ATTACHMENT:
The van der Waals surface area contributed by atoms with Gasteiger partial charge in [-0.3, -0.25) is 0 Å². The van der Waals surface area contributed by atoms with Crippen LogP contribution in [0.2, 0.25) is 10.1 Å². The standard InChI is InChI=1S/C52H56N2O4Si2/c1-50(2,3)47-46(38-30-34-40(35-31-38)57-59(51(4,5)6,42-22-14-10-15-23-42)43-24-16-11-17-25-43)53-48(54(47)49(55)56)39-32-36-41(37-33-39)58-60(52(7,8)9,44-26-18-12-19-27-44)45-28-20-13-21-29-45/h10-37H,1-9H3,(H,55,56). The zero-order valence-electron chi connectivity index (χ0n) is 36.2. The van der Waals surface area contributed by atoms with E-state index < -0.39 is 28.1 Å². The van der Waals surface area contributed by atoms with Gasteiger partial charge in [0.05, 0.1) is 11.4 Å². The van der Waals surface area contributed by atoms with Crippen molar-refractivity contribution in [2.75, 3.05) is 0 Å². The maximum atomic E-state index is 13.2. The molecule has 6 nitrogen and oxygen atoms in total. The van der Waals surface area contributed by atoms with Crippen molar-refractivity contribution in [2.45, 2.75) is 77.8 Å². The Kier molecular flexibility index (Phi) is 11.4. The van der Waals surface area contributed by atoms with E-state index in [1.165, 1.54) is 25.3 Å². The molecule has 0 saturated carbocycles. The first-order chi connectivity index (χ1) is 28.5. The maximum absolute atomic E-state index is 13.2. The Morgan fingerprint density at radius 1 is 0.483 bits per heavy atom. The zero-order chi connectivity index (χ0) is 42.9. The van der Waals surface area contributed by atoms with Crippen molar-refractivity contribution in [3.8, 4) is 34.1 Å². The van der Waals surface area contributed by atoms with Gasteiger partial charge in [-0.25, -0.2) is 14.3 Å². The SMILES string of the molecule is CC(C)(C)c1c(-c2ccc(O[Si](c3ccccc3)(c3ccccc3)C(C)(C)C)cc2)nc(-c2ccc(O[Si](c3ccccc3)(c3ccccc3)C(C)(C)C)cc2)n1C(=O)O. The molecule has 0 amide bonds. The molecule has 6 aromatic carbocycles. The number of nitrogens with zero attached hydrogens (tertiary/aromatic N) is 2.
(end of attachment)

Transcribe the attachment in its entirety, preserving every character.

The van der Waals surface area contributed by atoms with Gasteiger partial charge in [-0.3, -0.25) is 0 Å². The van der Waals surface area contributed by atoms with Crippen LogP contribution in [0.2, 0.25) is 10.1 Å². The standard InChI is InChI=1S/C52H56N2O4Si2/c1-50(2,3)47-46(38-30-34-40(35-31-38)57-59(51(4,5)6,42-22-14-10-15-23-42)43-24-16-11-17-25-43)53-48(54(47)49(55)56)39-32-36-41(37-33-39)58-60(52(7,8)9,44-26-18-12-19-27-44)45-28-20-13-21-29-45/h10-37H,1-9H3,(H,55,56). The zero-order valence-electron chi connectivity index (χ0n) is 36.2. The van der Waals surface area contributed by atoms with E-state index < -0.39 is 28.1 Å². The van der Waals surface area contributed by atoms with Gasteiger partial charge in [0.05, 0.1) is 11.4 Å². The van der Waals surface area contributed by atoms with Crippen molar-refractivity contribution in [2.75, 3.05) is 0 Å². The maximum atomic E-state index is 13.2. The molecule has 6 nitrogen and oxygen atoms in total. The van der Waals surface area contributed by atoms with Crippen molar-refractivity contribution in [2.45, 2.75) is 77.8 Å². The Kier molecular flexibility index (Phi) is 11.4. The van der Waals surface area contributed by atoms with E-state index in [1.165, 1.54) is 25.3 Å². The molecule has 0 saturated carbocycles. The first-order chi connectivity index (χ1) is 28.5. The maximum absolute atomic E-state index is 13.2. The Morgan fingerprint density at radius 1 is 0.483 bits per heavy atom. The zero-order chi connectivity index (χ0) is 42.9. The van der Waals surface area contributed by atoms with Crippen molar-refractivity contribution in [3.8, 4) is 34.1 Å². The van der Waals surface area contributed by atoms with Gasteiger partial charge in [-0.25, -0.2) is 14.3 Å². The SMILES string of the molecule is CC(C)(C)c1c(-c2ccc(O[Si](c3ccccc3)(c3ccccc3)C(C)(C)C)cc2)nc(-c2ccc(O[Si](c3ccccc3)(c3ccccc3)C(C)(C)C)cc2)n1C(=O)O. The molecule has 0 amide bonds. The molecule has 6 aromatic carbocycles. The number of nitrogens with zero attached hydrogens (tertiary/aromatic N) is 2.